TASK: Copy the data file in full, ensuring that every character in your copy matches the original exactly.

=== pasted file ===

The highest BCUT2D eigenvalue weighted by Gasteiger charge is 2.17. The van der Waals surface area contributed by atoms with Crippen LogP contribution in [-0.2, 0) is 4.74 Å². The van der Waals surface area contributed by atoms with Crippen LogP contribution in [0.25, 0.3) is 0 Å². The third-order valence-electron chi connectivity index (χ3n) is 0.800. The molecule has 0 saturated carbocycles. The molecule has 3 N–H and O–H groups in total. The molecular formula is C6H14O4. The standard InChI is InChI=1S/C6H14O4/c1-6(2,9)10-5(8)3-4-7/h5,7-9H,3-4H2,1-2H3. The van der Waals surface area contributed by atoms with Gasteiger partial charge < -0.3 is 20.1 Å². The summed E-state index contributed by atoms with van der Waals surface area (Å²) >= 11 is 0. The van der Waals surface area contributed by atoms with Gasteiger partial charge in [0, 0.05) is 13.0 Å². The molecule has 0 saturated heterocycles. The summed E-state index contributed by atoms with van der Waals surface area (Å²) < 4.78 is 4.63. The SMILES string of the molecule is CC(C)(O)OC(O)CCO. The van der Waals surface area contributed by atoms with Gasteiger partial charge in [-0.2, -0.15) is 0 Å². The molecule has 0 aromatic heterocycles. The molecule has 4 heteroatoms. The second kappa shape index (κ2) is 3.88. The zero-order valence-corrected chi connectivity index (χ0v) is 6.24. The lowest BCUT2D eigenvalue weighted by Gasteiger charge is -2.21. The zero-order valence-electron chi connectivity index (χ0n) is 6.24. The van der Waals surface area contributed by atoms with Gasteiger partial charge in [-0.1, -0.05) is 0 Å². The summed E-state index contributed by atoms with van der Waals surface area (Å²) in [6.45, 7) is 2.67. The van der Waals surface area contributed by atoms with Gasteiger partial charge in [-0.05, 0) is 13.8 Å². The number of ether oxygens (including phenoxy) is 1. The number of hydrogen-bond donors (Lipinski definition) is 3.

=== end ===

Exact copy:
The highest BCUT2D eigenvalue weighted by Gasteiger charge is 2.17. The van der Waals surface area contributed by atoms with Crippen LogP contribution in [-0.2, 0) is 4.74 Å². The van der Waals surface area contributed by atoms with Crippen LogP contribution in [0.25, 0.3) is 0 Å². The third-order valence-electron chi connectivity index (χ3n) is 0.800. The molecule has 0 saturated carbocycles. The molecule has 3 N–H and O–H groups in total. The molecular formula is C6H14O4. The standard InChI is InChI=1S/C6H14O4/c1-6(2,9)10-5(8)3-4-7/h5,7-9H,3-4H2,1-2H3. The van der Waals surface area contributed by atoms with Gasteiger partial charge < -0.3 is 20.1 Å². The summed E-state index contributed by atoms with van der Waals surface area (Å²) >= 11 is 0. The van der Waals surface area contributed by atoms with Gasteiger partial charge in [0, 0.05) is 13.0 Å². The molecule has 0 saturated heterocycles. The summed E-state index contributed by atoms with van der Waals surface area (Å²) < 4.78 is 4.63. The SMILES string of the molecule is CC(C)(O)OC(O)CCO. The van der Waals surface area contributed by atoms with Gasteiger partial charge in [-0.2, -0.15) is 0 Å². The molecule has 0 aromatic heterocycles. The molecule has 4 heteroatoms. The second kappa shape index (κ2) is 3.88. The zero-order valence-corrected chi connectivity index (χ0v) is 6.24. The lowest BCUT2D eigenvalue weighted by Gasteiger charge is -2.21. The zero-order valence-electron chi connectivity index (χ0n) is 6.24. The van der Waals surface area contributed by atoms with Gasteiger partial charge in [-0.1, -0.05) is 0 Å². The summed E-state index contributed by atoms with van der Waals surface area (Å²) in [6.45, 7) is 2.67. The van der Waals surface area contributed by atoms with Gasteiger partial charge in [-0.05, 0) is 13.8 Å². The number of ether oxygens (including phenoxy) is 1. The number of hydrogen-bond donors (Lipinski definition) is 3.